(Is the Pandemic China’s Sputnik Moment? What a Virus Reveals About Two Systems By Branko Milanovic May 12, 2020).  Branco milanovich also compared the momentary Soviet surge in global influence following its successful sending of Sputnik into space. It was an inspiring feat for the Soviet Union in greater global influence but it was transitory in the evolution of human history. The Soviet camp was no less delighted but the Americans were not to be left behind. The US stole the march by putting a man on the moon despite Yuri Gagarin’s orbiting the earth before the US could even match the Soviet feat.

Similarly, China’s control of coronavirus through Xi Jinping’s draconian measures, Chinese data, disbelieved as these are globally, is likened to Soviet transient Sputnik feat of the yester years. In the ultimate analysis the longevity of a discovery, assuming a vaccine against coronavirus will be found in time to remove the global distress, may also seem Sputnik like Soviet victory as the Chinese claim of controlling the coronavirus’ forward march in heightening humanity’s distress.  In the quest for global influence some countries may emotionally embrace the saying of “a friend in need is a friend indeed” as the Italian Foreign Minister did in receiving prompt Chinese help. Such transient emotional expression do not have a long life as realpolitik slips in the fight for global influence.

The truest armor the West has is the   consent of the people in framing the architecture of their fate which the alternative form of government cannot offer. (COVID-19 Tempts Would-Be AuthoritariansBut Exploiting a Pandemic Comes at a Cost By Ruth Ben-Ghiat May 5, 2020—DEMOCRACY). Ruth Ben Ghiat points out the cooicidence of the appearance of coronavirus with a phase in our history with the rise of authoritarianism. Some how people in parts of the world were getting comfortable with strong leaders some of whom they felt were better suited to lead them out of the dystopian world where no end was in sight. Fortunately for us their number was small as the great majority still had not lost their faith in Jurgen Habermas’ communicative action where people could debate and reach results, if not consensus, on what needs to be done.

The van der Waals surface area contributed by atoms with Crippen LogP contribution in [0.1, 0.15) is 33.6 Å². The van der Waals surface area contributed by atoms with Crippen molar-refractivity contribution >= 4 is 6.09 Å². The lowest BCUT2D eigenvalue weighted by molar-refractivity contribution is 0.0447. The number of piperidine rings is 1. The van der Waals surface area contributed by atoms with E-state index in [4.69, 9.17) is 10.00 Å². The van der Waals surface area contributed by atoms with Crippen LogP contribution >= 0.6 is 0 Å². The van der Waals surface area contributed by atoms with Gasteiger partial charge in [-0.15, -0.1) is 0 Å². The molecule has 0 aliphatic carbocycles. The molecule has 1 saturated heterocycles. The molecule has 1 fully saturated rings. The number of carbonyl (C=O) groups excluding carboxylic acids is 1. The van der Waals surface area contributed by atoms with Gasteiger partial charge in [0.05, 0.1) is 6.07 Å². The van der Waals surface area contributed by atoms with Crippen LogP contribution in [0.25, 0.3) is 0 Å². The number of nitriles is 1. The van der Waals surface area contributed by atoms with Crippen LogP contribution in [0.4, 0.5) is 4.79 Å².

The strength of communicative action lay in discussions, and not in being forced to accept what a small   minority of “leaders” felt was good for all. Granted the system was not Periclean in essence yet it gave the people to discuss and reach conclusion on what was best for all. Ruth Ben Ghats felt camaraderie with Taiwan based analyst Victor Lin Pu who described the Chinese government’s chief goal during the early days of the epidemic was not to contain the virus but “to maintain regime stability and social control.”          

 For authoritarian leaders, staying in power nearly always trumps the public’s welfare. The Chinese authoririties’ attempts to conceal the Wuhan debacle is common knowledge now. Yet many in the world would like to take account from the Chinese at a later date than now. The most important thing now is to survive and find a way out of this maze. This attitude is not one of surrender nor reflecting one of “by gone be bygone” but a practical one of survival.  The people of the world is not looking at the menace with Voltaire’s Panglossian eyes ( Candide) but with a certainty that one day the fog will disappear and a new normal, in whatever shape it comes, will be embraced.

 For South Asians India should prepare itself to be the beacon of light for the region. Despite differences, as differences must remain among neighbors, but similarities of history and tradition outrank the differences, and most importantly India is steeped in embracing a multi-lingual, multi-ethnic, multi-religious carpet for centuries and have provided shelter and voice to all. This what makes India great and acceptable to the region.